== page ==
(meteorobs) Definition of a meteor (was Re: Fifth grade sciencebook)
GeoZay at aol.com
GeoZay at aol.com
Thu Apr 28 12:52:57 EDT 2005
>> Why would it be called a meteoroid then, when all the characteristics of
> being a meteoroid no longer exists?
The International Meteor Organization (IMO) definition of a Meteoroid is
A solid object moving in interplanetary space, of a size considerably
smaller than a asteroid and considerably larger than an atom or molecule.
Ed>> What characteristics George? If it is still a surviving object, it is
still in orbit around the Sun, be it a distorted one effected by gravity and
the retardation of the Earth's atmosphere. <<
The definition I found on IMO's website doesn't seem complete. But I suppose
this would be to include interstellar objects as well? Anyways, after the
light phase and while in the dark stage, the then falling object is no longer
in interplanetary space...it's in the earth's atmosphere dominated by the
earth's gravity. At this point, I'm hard pressed to see how the sun is gonna
jerk the falling object back into interplanetary space thru any gravitational
influence or velocity of the object? Other definitions I've seen for a
meteoroid included the small object to be in solar orbit. Again, objects in the dark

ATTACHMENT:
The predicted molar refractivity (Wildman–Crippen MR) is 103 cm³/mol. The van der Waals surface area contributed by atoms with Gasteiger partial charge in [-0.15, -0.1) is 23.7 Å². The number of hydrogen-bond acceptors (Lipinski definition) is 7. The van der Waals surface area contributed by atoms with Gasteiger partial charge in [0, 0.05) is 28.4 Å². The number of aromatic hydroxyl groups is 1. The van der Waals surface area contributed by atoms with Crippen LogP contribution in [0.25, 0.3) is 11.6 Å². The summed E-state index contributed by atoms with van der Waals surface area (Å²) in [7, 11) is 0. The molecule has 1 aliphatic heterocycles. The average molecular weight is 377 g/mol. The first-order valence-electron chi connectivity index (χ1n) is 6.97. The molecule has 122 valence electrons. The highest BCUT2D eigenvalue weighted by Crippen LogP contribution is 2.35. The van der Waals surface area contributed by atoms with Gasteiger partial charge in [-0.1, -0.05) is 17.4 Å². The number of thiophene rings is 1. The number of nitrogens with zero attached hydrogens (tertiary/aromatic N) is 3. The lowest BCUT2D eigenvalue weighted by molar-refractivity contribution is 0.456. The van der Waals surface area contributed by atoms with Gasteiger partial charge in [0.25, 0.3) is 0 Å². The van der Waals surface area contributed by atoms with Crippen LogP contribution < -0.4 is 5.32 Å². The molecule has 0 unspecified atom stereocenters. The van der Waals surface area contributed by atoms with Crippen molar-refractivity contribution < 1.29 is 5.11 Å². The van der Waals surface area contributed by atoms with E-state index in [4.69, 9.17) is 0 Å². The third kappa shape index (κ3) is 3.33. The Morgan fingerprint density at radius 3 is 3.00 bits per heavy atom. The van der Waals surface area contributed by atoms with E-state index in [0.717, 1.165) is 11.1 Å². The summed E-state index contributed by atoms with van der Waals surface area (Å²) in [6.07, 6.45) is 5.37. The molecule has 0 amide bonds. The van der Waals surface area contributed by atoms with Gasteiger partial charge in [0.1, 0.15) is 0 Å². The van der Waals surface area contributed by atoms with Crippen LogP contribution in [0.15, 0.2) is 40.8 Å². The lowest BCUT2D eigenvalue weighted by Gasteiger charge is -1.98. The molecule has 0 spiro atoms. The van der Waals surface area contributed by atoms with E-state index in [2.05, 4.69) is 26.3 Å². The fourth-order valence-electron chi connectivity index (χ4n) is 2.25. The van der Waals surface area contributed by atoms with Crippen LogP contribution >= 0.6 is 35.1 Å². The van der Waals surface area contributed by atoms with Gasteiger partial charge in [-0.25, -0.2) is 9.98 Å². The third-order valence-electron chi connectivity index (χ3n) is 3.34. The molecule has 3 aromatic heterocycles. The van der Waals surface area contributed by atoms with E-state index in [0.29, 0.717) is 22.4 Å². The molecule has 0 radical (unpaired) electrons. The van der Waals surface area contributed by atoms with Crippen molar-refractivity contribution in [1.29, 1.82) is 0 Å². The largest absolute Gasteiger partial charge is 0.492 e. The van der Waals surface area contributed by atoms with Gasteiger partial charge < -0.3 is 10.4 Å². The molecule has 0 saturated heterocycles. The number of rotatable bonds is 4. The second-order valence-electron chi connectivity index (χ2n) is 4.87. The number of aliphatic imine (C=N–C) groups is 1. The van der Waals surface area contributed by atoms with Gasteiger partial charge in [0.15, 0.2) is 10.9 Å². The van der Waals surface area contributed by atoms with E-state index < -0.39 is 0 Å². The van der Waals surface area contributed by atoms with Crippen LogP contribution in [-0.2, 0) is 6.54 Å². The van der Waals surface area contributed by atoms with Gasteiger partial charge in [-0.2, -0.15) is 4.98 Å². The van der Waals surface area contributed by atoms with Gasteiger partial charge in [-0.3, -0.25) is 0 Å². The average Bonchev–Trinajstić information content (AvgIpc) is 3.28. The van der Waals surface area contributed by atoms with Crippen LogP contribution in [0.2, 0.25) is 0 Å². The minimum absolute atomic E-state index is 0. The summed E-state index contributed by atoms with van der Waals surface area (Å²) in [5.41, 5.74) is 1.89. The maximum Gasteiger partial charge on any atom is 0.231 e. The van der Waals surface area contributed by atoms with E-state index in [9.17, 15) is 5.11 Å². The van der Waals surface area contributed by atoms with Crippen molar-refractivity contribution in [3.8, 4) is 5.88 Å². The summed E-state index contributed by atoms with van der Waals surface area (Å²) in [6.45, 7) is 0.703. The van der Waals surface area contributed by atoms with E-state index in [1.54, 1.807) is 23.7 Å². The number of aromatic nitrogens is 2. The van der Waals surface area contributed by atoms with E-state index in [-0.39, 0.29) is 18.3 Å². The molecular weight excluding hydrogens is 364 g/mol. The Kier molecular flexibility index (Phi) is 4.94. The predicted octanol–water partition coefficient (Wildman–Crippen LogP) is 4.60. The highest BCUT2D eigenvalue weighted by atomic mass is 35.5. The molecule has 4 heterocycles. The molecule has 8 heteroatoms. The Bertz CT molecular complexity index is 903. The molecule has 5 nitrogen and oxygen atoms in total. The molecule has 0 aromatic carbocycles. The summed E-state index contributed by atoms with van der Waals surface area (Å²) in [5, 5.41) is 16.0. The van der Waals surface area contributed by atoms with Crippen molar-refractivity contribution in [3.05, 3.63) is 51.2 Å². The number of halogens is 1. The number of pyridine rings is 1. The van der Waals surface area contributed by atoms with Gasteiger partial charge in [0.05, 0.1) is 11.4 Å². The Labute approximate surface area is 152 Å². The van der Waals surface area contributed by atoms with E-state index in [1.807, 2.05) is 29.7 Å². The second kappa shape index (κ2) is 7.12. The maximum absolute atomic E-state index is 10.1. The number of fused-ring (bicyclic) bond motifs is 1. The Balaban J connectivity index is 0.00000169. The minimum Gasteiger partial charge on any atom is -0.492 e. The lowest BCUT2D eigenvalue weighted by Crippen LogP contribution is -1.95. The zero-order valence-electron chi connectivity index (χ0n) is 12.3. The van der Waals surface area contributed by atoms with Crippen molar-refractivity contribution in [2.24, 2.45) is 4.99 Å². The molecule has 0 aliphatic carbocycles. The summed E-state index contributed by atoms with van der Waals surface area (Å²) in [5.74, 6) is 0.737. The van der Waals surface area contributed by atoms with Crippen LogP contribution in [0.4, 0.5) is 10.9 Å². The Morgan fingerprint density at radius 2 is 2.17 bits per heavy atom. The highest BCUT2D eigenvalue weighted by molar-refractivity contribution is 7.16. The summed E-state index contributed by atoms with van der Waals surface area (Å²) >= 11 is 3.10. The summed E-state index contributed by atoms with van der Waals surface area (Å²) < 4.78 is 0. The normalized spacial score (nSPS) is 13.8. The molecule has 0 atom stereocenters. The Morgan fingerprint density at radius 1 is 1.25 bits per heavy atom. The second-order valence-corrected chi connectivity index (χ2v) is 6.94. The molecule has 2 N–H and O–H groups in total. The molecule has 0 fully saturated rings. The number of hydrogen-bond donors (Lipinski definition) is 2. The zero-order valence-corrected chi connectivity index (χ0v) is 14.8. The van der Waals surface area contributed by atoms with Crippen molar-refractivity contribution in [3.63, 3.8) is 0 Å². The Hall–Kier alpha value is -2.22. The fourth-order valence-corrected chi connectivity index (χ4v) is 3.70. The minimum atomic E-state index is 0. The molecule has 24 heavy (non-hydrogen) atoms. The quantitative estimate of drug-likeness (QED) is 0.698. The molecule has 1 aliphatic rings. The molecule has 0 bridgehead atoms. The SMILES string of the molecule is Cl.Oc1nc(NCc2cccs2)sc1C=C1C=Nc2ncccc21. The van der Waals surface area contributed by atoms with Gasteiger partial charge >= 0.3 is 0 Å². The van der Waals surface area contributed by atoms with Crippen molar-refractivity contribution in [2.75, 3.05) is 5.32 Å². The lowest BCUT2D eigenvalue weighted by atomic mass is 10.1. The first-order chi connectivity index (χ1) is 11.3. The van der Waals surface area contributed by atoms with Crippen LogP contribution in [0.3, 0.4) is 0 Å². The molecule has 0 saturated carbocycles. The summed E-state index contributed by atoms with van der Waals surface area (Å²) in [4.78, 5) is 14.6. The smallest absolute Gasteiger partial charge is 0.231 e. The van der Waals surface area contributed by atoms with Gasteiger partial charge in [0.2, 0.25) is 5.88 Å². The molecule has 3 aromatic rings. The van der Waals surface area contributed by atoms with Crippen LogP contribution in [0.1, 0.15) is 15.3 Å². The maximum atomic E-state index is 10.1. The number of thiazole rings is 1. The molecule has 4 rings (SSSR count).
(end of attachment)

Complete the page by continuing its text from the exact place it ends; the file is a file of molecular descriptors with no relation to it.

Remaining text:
stage are no more in independent solar orbit than a sea gull. They both are
at the mercy of the earth...not the sun.
>> Even before it has entered the
atmosphere the orbit of the meteoroid has been altered by the gravitational
effects of the Earth and in some cases other objects it happens to
Altered yes, but still in an independent solar orbit at this stage.
>> Since this topic originated with a grade five sciencebook, I think we
are getting far too technical for such a grade level. Let them be children
and still wish on a falling star! ;-)<<
For all those fifth grade thinking people who find this is too technical for
them, I'd suggest hitting the delete button, when they see the subject
matter pertains to meteoroids and meteorites. :O)
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